Never discard a piece cloth that is at least large enough to wrap 3 beans

Yesterday, I visited my friend Kawasaki Kei-san, proprietor of Kyoto's upper Teramachi textile gallery,  Gallery Kei.  The gallery had just finished an exhibition of 100 year-old offertory bags.  The old adage about saving patches of cloth large enough to wrap 3 beans came from a time when all textiles were precious.  Kei-san explained, "People in pre-industrial Japan would patch together various bits of cloth in long rolls.

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"They would then cut off  pieces in order to create special bags which would be filled with azuki beans or rice, and placed on the altars of Buddist Temples."

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Gallery Kei specializes in museum-quality folk textiles.  Until the modern era, cotton was difficult to come by in rural areas, especially in northern Japan.  Clothes were made from hand-spinning such things as linden bark, wisteria vines and kudzu vines.  Also used washi paper was cut into strips, hand-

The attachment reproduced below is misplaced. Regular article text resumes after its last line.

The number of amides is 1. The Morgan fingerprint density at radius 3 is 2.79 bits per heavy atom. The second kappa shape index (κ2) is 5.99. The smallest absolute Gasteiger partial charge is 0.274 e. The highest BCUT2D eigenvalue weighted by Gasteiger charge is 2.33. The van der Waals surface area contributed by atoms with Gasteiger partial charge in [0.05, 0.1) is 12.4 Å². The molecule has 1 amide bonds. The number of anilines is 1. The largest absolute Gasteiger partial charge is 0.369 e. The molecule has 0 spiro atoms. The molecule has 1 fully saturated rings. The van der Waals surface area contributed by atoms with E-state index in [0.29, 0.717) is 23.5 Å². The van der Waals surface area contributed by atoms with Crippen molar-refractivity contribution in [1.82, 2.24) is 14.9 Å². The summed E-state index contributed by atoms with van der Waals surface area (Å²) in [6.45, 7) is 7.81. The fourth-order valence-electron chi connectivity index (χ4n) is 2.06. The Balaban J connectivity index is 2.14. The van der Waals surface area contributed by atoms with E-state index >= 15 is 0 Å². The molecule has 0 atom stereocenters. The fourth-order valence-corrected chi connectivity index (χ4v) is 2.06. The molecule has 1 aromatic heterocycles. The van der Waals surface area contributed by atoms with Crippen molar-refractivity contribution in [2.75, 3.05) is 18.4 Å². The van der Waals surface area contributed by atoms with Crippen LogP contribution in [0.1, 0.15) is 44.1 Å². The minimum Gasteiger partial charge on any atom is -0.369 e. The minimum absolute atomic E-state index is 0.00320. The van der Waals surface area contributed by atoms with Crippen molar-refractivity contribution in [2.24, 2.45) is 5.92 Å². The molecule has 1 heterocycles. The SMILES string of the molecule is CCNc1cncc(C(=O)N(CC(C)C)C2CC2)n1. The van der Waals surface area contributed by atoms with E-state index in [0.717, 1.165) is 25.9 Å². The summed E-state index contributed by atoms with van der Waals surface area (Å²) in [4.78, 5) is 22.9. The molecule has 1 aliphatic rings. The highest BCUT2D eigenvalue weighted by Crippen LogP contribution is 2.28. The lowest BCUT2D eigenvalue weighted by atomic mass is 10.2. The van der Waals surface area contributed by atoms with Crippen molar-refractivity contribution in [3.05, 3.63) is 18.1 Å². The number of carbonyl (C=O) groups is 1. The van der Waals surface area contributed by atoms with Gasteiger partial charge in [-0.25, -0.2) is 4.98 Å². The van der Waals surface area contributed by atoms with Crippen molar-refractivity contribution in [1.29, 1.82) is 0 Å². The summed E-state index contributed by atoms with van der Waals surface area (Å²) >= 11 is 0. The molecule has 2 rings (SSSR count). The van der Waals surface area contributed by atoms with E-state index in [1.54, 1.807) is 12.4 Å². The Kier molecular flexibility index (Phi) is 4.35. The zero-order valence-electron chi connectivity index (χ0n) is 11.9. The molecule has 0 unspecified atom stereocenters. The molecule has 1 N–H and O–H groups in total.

spun and woven with cotton to create shifu, an excellent light, beathing textile.

4 thoughts on “Never discard a piece cloth that is at least large enough to wrap 3 beans

  1. Mora & Linda

    Yet another Japanese obsession — old textiles. Thanks to your introduction a few years ago to Kei-san, we continue to visit her shop whenever we’re in Kyoto. Last December’s visit had us tongue-tied once again…we were at a loss of words for the stunningly beautiful length of cloth that was displayed on the wall hanging over a suspended branch. Kei explained that it was made from salvaged threads; each one pulled from an old textile for reuse. No surprise, not only are pieces of cloth large enough to hold 3 beans saved but so are threads. Truly incredible and truly Japanese. The cloth miraculously found its way home with us and is lovingly displayed across the top of a tsuitate that separates the small genkan from the main living area. Kei was saddened to see it go but we assured her it would be cared for by its new caretakers who understand and appreciate Japanese textiles.

  2. helen hasenfeld

    Love Kei-san, love her store and the many reminders of same that I have around the house.
    Give her my regards when next the two of you meet!

  3. marie

    Wow! Love the beautiful textiles and the most of all I am “touched” that people saved the scraps of fabric to make beautiful bags to hold an “offering” of rice or beans at the temple. beautiful!